Op Ed | Diary of a Conservative Fundraiser

publication date: Oct 10, 2018
 | 
author/source: Jordan Cleland

I’m an avid reader of Hilborn Charity eNews, making it a priority to gain the perspectives of my peers in the fundraising profession. One thing that often strikes me when I do so, however, is how predominant the voice of “the left” is in the world of not for profit fundraising in Canada. Sure, that’s a generalization but it's informed by over a decade attending conferences, mixers, “lunch and learns” ably put on by the likes of CASE and AFP.

As a socially progressive fiscal conservative I got this feeling of being ideologically different from my peers again very recently while reading Gail Picco’s Op Ed piece for Hilborn in September on the recent Superior Court ruling on charities and advocacy. To excerpt her, she writes with great exasperation:

"The decision is considered an unmitigated disaster by anyone working to reduce income inequality…”

"This is not a win for free speech. This is a win for money. And the other side has a damn sight more of it."

"Canadian taxpayers will now pay for every half-baked, alt-right, corporate-focused piece of political activity that can take place in the name—and under the guise—of charity”

A win for money? The “other side”? Is that what wealthy people are to some in our profession – the other side?

There is a fascinating juxtaposition between fundraisers and the donors that are absolutely essential to those fundraisers' and their charities' success. Fund development professionals, in general and in my experience, are left of centre in their politics; and the wealthy donors, again in general, are overwhelmingly more conservative.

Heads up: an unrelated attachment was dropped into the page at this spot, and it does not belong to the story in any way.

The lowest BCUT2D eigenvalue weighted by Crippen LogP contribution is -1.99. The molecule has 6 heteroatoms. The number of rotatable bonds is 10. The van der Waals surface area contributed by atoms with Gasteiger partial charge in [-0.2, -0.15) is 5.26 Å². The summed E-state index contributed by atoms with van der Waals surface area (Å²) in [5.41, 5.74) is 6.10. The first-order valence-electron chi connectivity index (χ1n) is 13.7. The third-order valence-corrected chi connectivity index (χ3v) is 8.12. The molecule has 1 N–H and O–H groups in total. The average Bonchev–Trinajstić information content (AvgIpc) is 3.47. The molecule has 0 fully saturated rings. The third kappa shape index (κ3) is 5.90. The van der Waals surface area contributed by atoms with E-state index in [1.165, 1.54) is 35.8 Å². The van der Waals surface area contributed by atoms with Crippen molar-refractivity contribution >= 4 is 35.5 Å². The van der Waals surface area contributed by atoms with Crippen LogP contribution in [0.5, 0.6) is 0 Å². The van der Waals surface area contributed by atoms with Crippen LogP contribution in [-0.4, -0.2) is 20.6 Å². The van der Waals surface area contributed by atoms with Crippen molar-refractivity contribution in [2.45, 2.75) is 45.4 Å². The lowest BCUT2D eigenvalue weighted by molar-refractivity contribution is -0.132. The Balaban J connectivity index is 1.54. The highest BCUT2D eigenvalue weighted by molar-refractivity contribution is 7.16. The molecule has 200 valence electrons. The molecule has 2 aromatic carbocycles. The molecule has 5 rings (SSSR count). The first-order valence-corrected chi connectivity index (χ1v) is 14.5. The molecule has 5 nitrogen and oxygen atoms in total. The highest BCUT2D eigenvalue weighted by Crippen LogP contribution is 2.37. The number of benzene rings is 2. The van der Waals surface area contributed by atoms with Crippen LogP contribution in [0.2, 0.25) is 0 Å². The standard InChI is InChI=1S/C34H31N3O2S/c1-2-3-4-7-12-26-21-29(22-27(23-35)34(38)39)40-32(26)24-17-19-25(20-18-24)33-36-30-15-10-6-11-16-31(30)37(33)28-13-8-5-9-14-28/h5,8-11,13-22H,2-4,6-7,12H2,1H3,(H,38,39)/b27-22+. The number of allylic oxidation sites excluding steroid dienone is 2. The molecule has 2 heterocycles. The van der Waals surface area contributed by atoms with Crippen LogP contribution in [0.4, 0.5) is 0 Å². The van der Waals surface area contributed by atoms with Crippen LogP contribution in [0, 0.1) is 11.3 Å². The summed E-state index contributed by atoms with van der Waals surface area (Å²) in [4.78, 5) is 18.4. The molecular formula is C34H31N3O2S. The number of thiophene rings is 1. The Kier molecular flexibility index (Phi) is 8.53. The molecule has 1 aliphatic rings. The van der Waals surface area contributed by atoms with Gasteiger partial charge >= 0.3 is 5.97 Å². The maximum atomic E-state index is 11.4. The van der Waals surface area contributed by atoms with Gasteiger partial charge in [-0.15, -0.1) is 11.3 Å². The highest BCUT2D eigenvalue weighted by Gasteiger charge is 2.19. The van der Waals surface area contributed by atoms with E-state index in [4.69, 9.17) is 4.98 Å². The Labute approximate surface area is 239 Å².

This is likely harmless ... until the fundraisers start speaking (and writing…) sanctimoniously and dismissively about their progressive views, and then wonder why they're having such a hard time meeting their targets and endearing themselves and their cause to donors.

My uncle Cam is one of those who “works to reduce income equality”. He employs, and thus provides a livelihood for five people who operate his fleet of water hauling trucks to service that nasty oil and gas sector in Alberta. He doesn’t see this decision to protect political donations as free speech as an unmitigated disaster at all. His wife is from an active political family and he likes having the freedom to choose to donate money to candidates and political parties who he feels best represent his views on business and tax environments, and other government services.

Uncle Cam also considers himself right in his politics. But he’s not “alt-right”, which is the favourite new drive-by smear that progressives use for even the most moderate conservatives with alarming frequency. Ms. Picco might have been a bit more discerning with her labelling when she described political parties that believe in private delivery of health services within a universal access model; choice in education, that the economy ought nought unduly be strangled to meet climate change targets the most serious emitters don’t even subscribe to.

I tend to think that fundraisers would have better success and more harmonious relationships with donors if they kept their opposing political viewpoints to themselves.

President of Jordan Cleland Consulting, Cleland also previously served as Vice President, Advancement at Olds College and Chief of Staff to two Alberta Cabinet Ministers in the 1990s.



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